ConnCAN CEO talks education reform

Patrick Riccards, right, the CEO of education reform advocacy group ConnCAN, spoke to students about reform efforts in the state at St. Anthony Hall Monday afternoon.
Patrick Riccards, right, the CEO of education reform advocacy group ConnCAN, spoke to students about reform efforts in the state at St. Anthony Hall Monday afternoon. Photo by David Kemper.

Standing before 35 Yale students in St. Anthony Hall on Monday afternoon, education reform expert Patrick Riccards asked how many thought they had attended a “terrible” high school.

The CEO of Connecticut Coalition for Achievement Now (ConnCAN) — a nonprofit education reform advocacy organization — Riccards discussed what he has identified as the broad issues with public education in the state. He pointed to the wide variation in school quality across Connecticut, and an achievement gap among students of lower socioeconomic status and racial minorities. To address these problems, Riccards said Connecticut should continue the work of Gov. Dannel Malloy to overhaul public education.

“In Connecticut, [education quality] is all dictated by what is your race, how much money does your family make, and what is your zip code,” Riccards said.

Connecticut schools surpassed most in the United States during the 1980s, but have since been “coasting on a reputation,” Riccards said. Now, he said, nearly 80 percent of high school students in the state must take remedial math after graduation.

To combat poor performances among white and minority students alike, ConnCAN has backed the multi-step plan passed by Malloy to reform education. The legislation calls for Connecticut to add 1,000 slots for pre-K education, require educator evaluations, and give districts the authority to fire teachers deemed ineffective by state standards, among other measures.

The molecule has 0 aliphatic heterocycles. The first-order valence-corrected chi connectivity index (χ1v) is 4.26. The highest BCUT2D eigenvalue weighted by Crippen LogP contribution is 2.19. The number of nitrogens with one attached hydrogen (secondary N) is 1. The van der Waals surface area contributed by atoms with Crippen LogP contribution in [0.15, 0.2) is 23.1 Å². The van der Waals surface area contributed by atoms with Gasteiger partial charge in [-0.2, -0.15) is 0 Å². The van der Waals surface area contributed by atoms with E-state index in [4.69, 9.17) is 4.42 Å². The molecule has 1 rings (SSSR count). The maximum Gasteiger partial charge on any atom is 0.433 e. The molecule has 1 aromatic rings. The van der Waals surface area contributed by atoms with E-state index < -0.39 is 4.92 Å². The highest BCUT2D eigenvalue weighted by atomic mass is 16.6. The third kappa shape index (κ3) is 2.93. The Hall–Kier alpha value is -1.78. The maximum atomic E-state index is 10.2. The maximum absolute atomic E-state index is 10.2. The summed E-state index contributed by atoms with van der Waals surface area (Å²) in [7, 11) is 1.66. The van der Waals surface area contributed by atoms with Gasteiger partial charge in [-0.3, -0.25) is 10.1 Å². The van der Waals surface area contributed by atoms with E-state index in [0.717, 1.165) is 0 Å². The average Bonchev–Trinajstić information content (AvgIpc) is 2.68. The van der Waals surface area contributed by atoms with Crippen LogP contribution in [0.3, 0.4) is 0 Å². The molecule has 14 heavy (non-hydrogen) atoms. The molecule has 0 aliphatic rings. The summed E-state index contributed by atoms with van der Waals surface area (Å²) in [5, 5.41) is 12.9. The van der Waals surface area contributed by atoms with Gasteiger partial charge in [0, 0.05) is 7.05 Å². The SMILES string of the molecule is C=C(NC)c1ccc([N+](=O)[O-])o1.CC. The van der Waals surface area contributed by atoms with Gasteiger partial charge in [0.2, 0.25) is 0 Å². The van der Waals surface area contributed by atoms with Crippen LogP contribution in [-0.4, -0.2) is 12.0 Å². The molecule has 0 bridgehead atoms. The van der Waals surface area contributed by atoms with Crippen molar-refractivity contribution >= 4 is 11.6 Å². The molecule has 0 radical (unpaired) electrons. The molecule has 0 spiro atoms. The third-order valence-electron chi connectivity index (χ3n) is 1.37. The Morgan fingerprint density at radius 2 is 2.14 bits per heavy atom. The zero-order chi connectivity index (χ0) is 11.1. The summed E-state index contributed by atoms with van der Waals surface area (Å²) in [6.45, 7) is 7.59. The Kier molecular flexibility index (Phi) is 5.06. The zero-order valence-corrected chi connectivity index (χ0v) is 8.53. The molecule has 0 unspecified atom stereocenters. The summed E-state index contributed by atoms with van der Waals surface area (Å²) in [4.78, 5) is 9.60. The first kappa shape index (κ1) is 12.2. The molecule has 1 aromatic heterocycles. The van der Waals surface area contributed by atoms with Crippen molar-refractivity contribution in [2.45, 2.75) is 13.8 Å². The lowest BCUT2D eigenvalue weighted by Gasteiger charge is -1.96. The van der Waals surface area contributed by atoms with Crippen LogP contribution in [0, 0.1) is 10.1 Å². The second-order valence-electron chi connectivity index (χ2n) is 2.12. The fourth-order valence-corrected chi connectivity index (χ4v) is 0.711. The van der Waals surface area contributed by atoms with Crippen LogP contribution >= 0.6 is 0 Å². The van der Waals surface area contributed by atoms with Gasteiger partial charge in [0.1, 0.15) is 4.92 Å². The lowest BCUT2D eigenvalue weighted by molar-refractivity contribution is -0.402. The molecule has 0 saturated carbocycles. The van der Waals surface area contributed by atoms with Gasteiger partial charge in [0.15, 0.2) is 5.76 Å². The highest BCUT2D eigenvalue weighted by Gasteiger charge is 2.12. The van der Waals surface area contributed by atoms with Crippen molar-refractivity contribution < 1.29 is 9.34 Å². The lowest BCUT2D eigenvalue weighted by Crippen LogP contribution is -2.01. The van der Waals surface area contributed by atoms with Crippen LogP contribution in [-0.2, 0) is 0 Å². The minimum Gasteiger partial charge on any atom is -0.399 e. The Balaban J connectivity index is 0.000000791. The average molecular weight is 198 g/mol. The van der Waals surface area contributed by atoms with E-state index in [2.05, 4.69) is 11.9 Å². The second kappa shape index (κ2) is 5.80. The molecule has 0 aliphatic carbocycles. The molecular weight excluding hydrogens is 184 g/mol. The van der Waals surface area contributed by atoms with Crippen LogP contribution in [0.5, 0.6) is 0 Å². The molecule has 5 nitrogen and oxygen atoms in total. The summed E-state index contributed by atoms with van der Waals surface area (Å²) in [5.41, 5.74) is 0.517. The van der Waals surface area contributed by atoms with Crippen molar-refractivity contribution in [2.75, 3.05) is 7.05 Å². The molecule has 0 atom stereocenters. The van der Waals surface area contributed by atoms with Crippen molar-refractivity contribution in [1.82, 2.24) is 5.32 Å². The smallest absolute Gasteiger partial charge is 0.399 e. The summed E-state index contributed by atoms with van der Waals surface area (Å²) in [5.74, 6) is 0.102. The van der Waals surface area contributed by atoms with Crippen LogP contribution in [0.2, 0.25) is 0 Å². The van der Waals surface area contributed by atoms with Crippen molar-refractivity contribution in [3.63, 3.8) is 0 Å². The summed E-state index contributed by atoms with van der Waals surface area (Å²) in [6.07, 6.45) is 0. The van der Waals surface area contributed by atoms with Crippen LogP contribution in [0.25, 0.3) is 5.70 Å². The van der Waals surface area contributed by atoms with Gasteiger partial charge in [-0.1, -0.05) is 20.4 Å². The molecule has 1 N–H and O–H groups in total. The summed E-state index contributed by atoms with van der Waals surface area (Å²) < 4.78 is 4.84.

Malloy’s plan also mandates that all public school districts craft and adopt a single universal charter by 2015. Riccards said he hopes that these steps will help even out the quality of Connecticut schools, so that New Haven’s Amistad Academy will no longer be the “one high school in the state of Connecticut where African-American students can outperform the state average.”

Even with the measures being taken by the Malloy administration, Riccards warned that additional efforts are needed to continue improving state education. While he acknowledged that change is difficult, he emphasized that the education “status quo just doesn’t work.”

“People thought this was about as ugly as politics could get,” Riccards said, referring to the battle Malloy faced in passing his plans for education reform. “You ain’t seen nothing yet.”

Still, Riccards kept the overall tone of his talk optimistic. He said the past year has given “enormous hope” to those who fought changes in education or said they were impossible to achieve.

Of four students interviewed, three spoke favorably of Riccards’ talk.

Kristin Dowling ’15 said she found Riccards “really inspiring,” as she is considering a career in teaching, and thinks having the support of nonprofits will be invaluable.

But Tom James ’12 criticized Riccards for oversimplifying the analysis of state testing data, arguing that the results of student assessments currently administered by the state are not the best means of evaluating teacher quality.

According to information on the ConnCAN website, only 36 percent of Connecticut public school students in the class of 2004 earned a four-year college degree within six years.

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